What English Word Has Got To Go?

Recently, I heard an interesting report on NPR about a New Yorker social media initiative to determine which word is no longer worthy to be a part of the English language. This question was posed in an effort to streamline the language, and readers were totally on board with the initiative. The publication received thousands of enthusiastic submissions, and words like “moist,” “epic,” and “phlegm” topped the list, but ultimately the New Yorker declared “slacks” to be the winner.

It was an amusing piece, and it also got me thinking about words (nothing new for me, I’ll admit). Which word would I want to remove from the English language, if given a vote? The first words that come to mind are actually not true words, and I want them to be discarded forever. You know, “words” like “supposably,” “irregardless,” and “expresso.”

And then phrases that need to be thrown out started coming to mind. “Champing at the bit” (which is the correct pronunciation, rather than the oft-used “chomping at the bit”) should be swapped for the phrase people are actually using. “Literally [insert something that is not, in fact, a literal occurrence]” is quite infuriating. Similarly, “To be honest with you…” needs to go. After all, do you really need to specify? Does that mean sentences that do not begin with this phrase are falsehoods? “At the end of the day” is one that tends to drive me nuts (far too overused). “Don’t look a gift horse in the mouth” — what the heck does that mean? I found a long and rather boring explanation, but I still don’t think it makes enough sense to stick around at this point.

(Also, as a complete side note, what’s up with using British spelling for words when a person is 1. not British and 2. not living in the UK? Come on — this is ‘merica. We live in apartments — not flats — and “color” does not contain a “u.”)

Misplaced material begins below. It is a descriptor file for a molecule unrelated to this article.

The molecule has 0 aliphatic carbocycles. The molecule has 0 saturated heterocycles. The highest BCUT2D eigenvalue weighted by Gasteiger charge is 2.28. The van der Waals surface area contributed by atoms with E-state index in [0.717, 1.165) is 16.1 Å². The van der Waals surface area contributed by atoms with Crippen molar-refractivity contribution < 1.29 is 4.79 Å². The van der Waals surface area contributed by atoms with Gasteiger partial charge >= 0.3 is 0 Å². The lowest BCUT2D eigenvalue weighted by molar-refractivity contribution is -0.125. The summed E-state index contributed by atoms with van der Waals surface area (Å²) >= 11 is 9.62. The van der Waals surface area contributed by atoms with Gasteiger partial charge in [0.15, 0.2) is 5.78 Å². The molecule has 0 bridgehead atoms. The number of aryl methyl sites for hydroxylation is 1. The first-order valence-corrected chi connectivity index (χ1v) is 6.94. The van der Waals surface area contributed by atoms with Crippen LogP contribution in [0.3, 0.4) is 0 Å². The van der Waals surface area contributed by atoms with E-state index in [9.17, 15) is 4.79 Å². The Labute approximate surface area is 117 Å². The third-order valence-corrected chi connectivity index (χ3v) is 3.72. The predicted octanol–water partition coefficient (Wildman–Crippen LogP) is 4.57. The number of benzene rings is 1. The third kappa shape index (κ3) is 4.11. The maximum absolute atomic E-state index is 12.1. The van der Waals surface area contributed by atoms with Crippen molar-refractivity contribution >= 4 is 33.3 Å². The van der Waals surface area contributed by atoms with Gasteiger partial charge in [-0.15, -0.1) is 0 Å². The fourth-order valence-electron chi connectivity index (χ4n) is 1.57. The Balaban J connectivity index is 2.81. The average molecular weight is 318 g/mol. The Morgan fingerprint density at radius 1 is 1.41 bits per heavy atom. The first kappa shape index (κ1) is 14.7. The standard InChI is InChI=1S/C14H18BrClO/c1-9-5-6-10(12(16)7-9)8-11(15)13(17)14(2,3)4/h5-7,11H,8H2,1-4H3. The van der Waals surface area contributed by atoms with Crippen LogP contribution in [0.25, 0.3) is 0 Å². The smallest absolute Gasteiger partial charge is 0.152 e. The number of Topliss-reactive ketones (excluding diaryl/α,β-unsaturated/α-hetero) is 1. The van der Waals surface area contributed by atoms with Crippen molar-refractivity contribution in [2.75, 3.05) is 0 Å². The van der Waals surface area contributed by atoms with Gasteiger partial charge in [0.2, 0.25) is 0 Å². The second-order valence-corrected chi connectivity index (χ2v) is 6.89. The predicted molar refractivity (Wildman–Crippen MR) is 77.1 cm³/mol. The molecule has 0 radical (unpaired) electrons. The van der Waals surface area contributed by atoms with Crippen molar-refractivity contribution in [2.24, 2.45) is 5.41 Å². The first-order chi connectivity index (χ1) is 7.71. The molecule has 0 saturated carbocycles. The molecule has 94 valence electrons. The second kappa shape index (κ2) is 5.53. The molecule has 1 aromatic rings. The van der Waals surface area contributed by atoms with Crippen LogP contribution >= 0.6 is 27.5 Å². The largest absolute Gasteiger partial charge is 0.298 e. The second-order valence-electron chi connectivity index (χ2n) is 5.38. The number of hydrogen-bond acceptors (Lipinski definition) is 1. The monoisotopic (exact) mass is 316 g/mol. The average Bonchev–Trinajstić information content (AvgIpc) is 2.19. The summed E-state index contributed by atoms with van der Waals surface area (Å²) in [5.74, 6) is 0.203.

Then I got to thinking about some of my very favorite words, like “dilapidated,” “passers-by,” “fortnight,” “boisterous,” “ya’ll,” (it makes so much sense!) and “goggles.”

But what about words I would choose to cross out of the dictionary? After much deliberation, I landed on “unique,” — a word which, frustratingly, is neither particularly descriptive nor differentiating.

I’m interested to know: what are your picks for words to be banned from our beloved language?

4 Comments

  1. Kevin

    “Utilize” means “use” but sounds fancier. 90% of the time, when I hear someone use it, I think “you are trying to sound smart right now, but it’s not working.” Thinking that makes me feel like a jerk.
    Knowing that my disposition is unlikely to change, I think it would be better if all of the English-speaking world just struck “utilize” from its vocabulary*.

    *If someone works in Operations, they get exemption.

  2. Nicole Moody

    Dapple/d is my favorite word. Top 5 rounded out: mischevious, ephemeral, particular, and fecetious (a bit odd I think because it sounds like it has the word “feces” in it. but I love it anyway).

  3. Rachel

    Hmmm… I can’t think of a particular word that I would get rid of. I’m reading 1984 at the moment and the idea of newspeak FREAKS me out. Sadly, we’re on our way there with this texting language that has evolved (i.e. tks for thanks, pls for please, brb, lol, rofl, lmao, etc. etc. etc.). Don’t get me wrong, I’ll use them when talking to friends or family, but not in formal communication or in the workplace. It’s so weird to get an email from a client that’s full of btw’s and pls’.

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